[ABC]. An Italian educational wall alphabet. Circa 1942-1945.
A total of 31 educational classroom wall plaques, each 246 x 345mm, on thick card, with rounded corners, forming a complete pictorial Italian alphabet (J, K, W, X and Y are not used in the Italian alphabet, and H here is unillustrated) alongside 10 further plaques featuring trigraphs (Ch, Gh, Gn, Gr, Sc, Sc, St, Tr) and duplicate examples for G - gatto and C - cane), all handsomely presented in a recent custom-made grey cloth-covered solander case with navy blue leather label lettered in gilt; some overall marking, foxing, and dusting, with pin holes, and associated staining, to the corners; occasional edge and corner wear and old glue marks to the versos; 3 with a couple of manuscript letters in pen to the margins in a child's hand; 2 with heavier browning; Sc - sciatore - with some surface damage to the skier's hat, Tr - treno - with the small "fascio littorio" symbol on the front of the locomotive partially hidden by over-colouring; B - bandiera (featuring the Italian flag) displaying vestiges of glued paper to cover the ensign of the Royal House of Savoy, which was sympathetic to the fascist dictatorship which was defeated in the institutional referendum of 2 June 1946 when the Italian Republic was established; rare.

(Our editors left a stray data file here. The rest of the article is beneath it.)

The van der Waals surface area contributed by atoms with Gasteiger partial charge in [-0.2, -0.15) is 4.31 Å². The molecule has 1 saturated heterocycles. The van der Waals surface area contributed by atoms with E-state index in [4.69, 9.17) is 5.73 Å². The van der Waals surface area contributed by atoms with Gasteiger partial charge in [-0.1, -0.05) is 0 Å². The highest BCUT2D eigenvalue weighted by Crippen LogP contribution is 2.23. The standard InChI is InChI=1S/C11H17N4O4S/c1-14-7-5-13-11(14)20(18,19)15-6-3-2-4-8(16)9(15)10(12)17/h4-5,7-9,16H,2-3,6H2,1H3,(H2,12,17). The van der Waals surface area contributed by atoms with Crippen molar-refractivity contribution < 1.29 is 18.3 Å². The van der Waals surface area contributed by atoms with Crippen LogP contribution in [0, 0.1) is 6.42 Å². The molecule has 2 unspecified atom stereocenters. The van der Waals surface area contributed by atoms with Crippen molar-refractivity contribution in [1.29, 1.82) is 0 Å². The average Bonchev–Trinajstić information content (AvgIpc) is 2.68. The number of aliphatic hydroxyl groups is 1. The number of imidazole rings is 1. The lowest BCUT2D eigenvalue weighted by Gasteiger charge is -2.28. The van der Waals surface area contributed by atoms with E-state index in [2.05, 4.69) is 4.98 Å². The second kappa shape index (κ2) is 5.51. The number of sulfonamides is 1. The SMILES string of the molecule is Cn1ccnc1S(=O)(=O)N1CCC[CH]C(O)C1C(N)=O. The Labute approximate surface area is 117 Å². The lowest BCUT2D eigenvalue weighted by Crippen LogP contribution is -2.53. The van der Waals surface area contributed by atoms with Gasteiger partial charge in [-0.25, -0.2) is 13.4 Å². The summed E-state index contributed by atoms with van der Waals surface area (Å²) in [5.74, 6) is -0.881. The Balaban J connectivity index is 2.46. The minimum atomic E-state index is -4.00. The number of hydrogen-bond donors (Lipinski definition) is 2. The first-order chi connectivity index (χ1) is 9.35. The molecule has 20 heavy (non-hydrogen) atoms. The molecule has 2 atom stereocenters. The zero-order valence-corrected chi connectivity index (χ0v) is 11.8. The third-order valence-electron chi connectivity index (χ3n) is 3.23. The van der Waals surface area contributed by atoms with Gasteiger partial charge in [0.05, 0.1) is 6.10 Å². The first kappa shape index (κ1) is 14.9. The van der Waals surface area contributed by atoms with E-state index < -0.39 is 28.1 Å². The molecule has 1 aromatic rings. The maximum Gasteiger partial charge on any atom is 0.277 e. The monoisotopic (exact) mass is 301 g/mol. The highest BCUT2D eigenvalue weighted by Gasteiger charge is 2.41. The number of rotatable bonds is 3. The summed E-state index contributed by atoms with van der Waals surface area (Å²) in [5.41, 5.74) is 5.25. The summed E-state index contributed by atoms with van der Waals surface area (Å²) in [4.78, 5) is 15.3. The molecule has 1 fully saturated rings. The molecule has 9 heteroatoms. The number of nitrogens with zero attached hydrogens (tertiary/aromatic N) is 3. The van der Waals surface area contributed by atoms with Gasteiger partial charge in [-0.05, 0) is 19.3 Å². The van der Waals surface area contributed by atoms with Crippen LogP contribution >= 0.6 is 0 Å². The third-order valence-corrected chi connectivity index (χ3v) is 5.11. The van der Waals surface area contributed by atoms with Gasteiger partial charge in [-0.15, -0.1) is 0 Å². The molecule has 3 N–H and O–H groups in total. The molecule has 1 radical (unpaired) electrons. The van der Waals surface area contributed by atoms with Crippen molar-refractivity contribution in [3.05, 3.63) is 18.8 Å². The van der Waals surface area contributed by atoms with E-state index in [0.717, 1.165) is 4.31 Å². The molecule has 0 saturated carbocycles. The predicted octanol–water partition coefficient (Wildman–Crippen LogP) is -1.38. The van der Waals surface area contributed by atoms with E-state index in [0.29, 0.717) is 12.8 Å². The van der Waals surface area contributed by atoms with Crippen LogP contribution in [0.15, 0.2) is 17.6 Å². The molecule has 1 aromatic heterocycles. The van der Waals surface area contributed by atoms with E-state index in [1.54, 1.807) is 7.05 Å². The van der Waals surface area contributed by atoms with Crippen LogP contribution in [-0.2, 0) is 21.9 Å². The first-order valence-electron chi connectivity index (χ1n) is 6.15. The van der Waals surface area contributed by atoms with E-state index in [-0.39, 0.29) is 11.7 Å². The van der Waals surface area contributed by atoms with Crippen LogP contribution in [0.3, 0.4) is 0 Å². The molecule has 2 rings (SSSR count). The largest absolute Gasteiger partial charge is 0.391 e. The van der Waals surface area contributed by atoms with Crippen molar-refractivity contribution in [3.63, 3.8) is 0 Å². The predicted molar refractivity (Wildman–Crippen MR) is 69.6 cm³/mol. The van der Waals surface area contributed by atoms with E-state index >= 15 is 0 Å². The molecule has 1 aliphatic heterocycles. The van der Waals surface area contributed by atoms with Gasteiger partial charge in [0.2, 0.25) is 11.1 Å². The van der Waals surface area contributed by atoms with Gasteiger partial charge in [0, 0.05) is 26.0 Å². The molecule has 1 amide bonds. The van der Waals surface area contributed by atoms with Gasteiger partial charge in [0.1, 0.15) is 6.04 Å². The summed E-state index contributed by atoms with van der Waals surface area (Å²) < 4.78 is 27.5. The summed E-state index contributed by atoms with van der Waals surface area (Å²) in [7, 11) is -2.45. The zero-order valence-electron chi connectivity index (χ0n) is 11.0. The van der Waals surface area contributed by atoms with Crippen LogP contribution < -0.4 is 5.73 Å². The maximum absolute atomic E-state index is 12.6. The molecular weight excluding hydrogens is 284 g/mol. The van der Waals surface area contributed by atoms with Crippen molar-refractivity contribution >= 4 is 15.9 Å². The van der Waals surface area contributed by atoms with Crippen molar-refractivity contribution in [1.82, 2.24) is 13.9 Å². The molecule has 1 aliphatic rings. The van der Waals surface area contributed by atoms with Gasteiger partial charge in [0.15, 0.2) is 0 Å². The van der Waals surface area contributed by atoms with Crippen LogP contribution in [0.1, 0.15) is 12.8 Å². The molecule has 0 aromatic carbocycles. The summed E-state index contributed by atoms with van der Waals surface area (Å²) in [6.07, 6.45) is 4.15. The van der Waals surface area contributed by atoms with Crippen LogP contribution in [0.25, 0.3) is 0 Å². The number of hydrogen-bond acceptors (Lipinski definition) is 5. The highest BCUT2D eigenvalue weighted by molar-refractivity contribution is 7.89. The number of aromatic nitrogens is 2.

A fascinating survival from the propaganda period, in Italy, during the fascist dictatorship of World War II. This educational tool was retrieved from a private house in Verona, which was one of the last Italian cities in Mussolini's Italian Socialist Republic to be liberated by American troops, on 26th April 1945 (Milan was liberated a day earlier; a date which marks Italy's Liberation Day), before the ceasefire and conclusion of the war on 2nd May 1945. Most fascinatingly the alphabet includes a rare F for fascio, illustrating a Fascio Litterio, the symbol for the fascist regime. The plaque presumably only survived destruction because the image was overlaid and hidden at the fall of the dictatorship when most printed material from this period was obliterated. The speculative date for the alphabet has been arrived at by considering the design of the bomber plane representing A - aereoplano - which resembles the German Dornier Do 217. The Italian Royal Air Force acquired 12 such aircraft between 1942 and 1943. The example here has 3 very small symbols of the 'fascio littorio' below one of its wings.